Renewable Materials Conference 2021 announces innovation award winners
Three winning innovations include a hemp fiber and thermoset bioresin chair collection, PET bottles made from enzymatically recycled textile waste and CO2-based household cleaners.
Photo Credit: Covestro AG
On May 20, the winners for the innovation award, “Renewable Material of the Year 2021” held at the three-day Renewable Materials Conference 2021 were announced. The three winners include Plantics and Vepa (Netherlands) for a hemp fiber and thermoset bioresin chair collection; LanzaTech (Skokie, Ill., U.S.) for household cleaners produced from recycled carbon from steel emissions; and Carbios (France) for enzymatic recycling of PET, respectively. According to event organizers, this was the first time innovations highlighted covers bio- and CO2-based chemicals and materials, as well as chemical recycling.
The conference advisory board previously selected six companies from 36 individually listed innovative submissions to showcase their technologies and applications to the event audience. All products presented, per the award’s eligibility, were already available on the market or will be launched soon. The three winners were selected by the participants on the second day of the conference. The innovation award was sponsored by Covestro (Leverkusen, Germany) and awarded jointly with the nova-Institute (Hürth, Germany).
First-place winner, Dutch furniture manufacturer Vepa, has launched a collection of chairs with a shell of a biomaterial made of hemp fiber and bioresin. Both are fully biological, plant-based and recyclable. Vepa says the bio-based resin and material are part of a new family of bio-based materials that has been developed by Plantics and is patented worldwide for many different applications. Plantics and Vepa collaborated intensively for two years to turn the biomaterial into a high-quality seat shell. The collection is produced entirely in the Netherlands and currently includes chairs and bar stools. The production process absorbs more CO2 than it emits. In addition, the chairs are designed in such a way that the various parts are easy to separate and materials can reportedly be reused endlessly.
Second-place winner, Carbios, claims to be the first company that has developed biological processes to revolutionize the end-of-life of plastics and textiles. The enzymatic recycling technology reportedly deconstructs any type of PET plastic waste into its basic components (monomers) which can then be reused to produce new PET plastics of virgin quality, particularly for suitable for the production of clear bottles, which the company first produced back in 2020.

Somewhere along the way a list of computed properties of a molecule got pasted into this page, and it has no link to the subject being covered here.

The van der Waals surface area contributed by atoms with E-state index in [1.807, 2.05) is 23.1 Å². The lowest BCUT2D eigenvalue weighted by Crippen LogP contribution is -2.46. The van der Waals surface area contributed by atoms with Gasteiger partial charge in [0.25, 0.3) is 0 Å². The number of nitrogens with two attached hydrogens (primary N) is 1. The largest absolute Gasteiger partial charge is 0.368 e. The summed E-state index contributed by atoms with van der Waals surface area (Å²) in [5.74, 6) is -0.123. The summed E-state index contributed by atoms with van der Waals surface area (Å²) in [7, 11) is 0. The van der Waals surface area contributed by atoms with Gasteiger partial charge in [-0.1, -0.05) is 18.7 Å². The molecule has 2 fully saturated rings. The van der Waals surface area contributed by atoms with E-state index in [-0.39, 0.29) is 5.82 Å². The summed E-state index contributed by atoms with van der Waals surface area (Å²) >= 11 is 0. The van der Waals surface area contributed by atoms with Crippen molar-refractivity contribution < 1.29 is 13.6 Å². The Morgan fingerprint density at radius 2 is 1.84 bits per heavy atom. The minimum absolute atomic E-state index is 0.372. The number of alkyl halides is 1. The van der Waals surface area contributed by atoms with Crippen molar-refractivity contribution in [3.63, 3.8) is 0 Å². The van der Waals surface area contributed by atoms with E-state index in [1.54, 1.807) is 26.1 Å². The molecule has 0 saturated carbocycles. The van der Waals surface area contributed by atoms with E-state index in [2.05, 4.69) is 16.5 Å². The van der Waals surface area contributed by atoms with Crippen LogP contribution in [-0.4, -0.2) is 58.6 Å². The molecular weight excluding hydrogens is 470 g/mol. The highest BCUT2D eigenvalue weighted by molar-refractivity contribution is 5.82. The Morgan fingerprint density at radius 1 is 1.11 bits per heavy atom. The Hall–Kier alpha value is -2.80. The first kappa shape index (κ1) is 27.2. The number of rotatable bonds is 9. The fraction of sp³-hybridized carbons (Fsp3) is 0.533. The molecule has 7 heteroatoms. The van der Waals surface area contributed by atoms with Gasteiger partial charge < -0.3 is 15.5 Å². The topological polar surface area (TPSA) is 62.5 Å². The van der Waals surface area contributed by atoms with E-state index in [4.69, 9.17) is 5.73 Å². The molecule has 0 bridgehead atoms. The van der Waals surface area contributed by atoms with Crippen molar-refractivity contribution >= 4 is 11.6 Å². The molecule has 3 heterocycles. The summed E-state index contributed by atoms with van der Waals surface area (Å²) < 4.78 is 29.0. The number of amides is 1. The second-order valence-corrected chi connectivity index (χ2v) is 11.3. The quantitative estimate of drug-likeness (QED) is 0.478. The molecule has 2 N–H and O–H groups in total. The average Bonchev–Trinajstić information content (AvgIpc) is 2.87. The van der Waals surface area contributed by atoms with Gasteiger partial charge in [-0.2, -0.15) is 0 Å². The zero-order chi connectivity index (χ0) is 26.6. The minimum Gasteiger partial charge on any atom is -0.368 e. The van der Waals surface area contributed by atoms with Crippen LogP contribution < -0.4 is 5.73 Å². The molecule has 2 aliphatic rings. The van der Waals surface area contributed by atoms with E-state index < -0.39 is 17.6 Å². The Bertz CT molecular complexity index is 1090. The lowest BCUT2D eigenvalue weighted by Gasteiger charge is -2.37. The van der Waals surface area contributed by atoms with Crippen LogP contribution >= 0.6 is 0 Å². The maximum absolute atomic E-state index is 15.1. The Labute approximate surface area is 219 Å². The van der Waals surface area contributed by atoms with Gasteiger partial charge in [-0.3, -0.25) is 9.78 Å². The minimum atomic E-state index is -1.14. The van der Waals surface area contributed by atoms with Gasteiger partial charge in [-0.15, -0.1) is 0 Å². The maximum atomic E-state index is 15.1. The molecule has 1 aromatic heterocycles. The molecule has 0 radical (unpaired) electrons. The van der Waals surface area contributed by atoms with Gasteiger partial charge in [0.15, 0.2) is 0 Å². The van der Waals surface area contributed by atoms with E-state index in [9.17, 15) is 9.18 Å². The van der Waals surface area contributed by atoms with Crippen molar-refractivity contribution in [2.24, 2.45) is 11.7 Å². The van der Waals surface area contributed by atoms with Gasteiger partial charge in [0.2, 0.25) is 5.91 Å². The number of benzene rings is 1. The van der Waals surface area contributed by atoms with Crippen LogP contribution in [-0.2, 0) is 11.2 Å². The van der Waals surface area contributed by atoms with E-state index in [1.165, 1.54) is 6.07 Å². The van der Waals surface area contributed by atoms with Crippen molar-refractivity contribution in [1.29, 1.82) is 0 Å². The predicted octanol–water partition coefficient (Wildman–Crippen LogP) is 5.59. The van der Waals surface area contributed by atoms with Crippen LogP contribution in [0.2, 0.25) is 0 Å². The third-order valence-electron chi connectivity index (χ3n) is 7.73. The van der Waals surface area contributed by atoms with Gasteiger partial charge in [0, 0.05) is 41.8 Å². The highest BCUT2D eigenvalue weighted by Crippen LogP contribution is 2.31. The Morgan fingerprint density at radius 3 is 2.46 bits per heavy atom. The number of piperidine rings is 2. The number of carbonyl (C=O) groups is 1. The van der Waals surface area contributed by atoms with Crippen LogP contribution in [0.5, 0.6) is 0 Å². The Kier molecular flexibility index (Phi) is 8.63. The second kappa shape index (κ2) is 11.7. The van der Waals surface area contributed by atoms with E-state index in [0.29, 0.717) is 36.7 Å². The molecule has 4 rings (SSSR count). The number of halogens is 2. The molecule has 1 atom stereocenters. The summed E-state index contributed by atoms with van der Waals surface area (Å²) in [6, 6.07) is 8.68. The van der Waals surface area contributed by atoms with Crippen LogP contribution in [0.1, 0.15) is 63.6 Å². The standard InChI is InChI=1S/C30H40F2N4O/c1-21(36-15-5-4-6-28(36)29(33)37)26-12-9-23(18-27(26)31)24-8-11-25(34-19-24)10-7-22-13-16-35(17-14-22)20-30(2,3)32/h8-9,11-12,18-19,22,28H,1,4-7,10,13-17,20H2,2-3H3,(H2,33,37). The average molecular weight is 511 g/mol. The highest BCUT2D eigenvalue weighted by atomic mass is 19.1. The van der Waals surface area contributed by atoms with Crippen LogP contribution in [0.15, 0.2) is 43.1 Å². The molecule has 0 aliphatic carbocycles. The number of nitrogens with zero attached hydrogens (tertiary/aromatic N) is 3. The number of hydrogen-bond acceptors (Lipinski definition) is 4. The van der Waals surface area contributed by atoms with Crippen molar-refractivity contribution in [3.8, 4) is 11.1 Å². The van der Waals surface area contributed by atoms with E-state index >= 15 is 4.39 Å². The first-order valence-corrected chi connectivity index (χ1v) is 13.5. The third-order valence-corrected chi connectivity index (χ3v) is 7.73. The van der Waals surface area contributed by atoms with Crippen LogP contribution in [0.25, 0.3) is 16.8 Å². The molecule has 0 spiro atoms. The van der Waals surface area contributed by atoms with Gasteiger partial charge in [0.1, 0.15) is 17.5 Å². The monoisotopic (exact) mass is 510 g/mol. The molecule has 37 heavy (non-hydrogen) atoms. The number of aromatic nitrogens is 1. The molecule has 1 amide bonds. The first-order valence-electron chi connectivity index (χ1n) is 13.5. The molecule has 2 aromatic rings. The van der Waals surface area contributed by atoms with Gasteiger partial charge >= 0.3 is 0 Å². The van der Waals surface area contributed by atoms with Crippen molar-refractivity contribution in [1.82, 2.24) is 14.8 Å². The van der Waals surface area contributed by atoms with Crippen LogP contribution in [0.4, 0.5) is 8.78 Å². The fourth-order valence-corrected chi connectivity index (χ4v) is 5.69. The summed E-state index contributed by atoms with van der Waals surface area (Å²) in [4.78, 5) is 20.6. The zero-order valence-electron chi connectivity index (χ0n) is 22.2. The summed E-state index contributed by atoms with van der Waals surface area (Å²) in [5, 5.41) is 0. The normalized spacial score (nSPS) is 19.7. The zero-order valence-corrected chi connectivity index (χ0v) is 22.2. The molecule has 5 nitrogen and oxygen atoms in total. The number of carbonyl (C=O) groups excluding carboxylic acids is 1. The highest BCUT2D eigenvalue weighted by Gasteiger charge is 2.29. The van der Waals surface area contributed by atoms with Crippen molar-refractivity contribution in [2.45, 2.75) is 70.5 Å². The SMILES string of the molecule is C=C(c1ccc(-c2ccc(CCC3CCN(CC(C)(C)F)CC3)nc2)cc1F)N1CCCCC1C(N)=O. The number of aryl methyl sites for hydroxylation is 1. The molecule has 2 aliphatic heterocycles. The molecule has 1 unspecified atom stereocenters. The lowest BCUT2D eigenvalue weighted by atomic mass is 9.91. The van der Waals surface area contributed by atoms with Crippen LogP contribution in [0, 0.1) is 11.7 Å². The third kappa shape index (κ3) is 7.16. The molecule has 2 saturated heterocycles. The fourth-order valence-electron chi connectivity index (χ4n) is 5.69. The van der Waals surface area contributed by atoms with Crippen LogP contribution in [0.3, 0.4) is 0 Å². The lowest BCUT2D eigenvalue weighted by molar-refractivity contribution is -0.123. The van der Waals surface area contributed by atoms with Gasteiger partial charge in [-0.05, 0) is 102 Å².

LanzaTech, the third-place winner, launched a range of liquid cleaning products containing its CarbonSmart Ethanol as part of retail company Migros (Zurich, Switzerland) Plus Oeco Power and Potz cleaning ranges; these products are now on sale in Migros supermarkets in Switzerland. The CarbonSmart Ethanol is produced from recycled carbon from steel emissions, which reportedly reduces greenhouse gas emissions, protects biodiversity and avoids land-use change. The significant contribution to sustainability was validated through an independent life cycle analysis and the approach received support from experts at WWF in Switzerland.
The Nova-Institute would like to thank all sponsors, partners and media partners whose support contributed to the conference. The innovation award was sponsored by Covestro. Neste, Sorona, SUGAR ENERGY and UPM support the conference as Gold Sponsors, Alfa Laval, FKuR, MMAtwo, Photanol/Renolit as Silver Sponsors and LanzaTech as a Bronze Sponsor.
The next conference is planned as a hybrid event in May 2022. Further information on the next conference will be made available here.
Fiber-reinforced composite tooling, ceramic matrix composites (CMCs) and woven fiber composites are all now the realm of 3D printing.
Breakthrough manufacturing process produces lightweight, affordable glass-reinforced PPS J-nose on the worlds largest commercial aircraft wing.
It's been called the automotive engineer's dream material. Able to assume any shape while delivering stiffness, strength and light weight, carbon fiber has been the material of choice for years in structural components and stylishly aerodynamic exterior panels on race cars and exotic supercars costing more th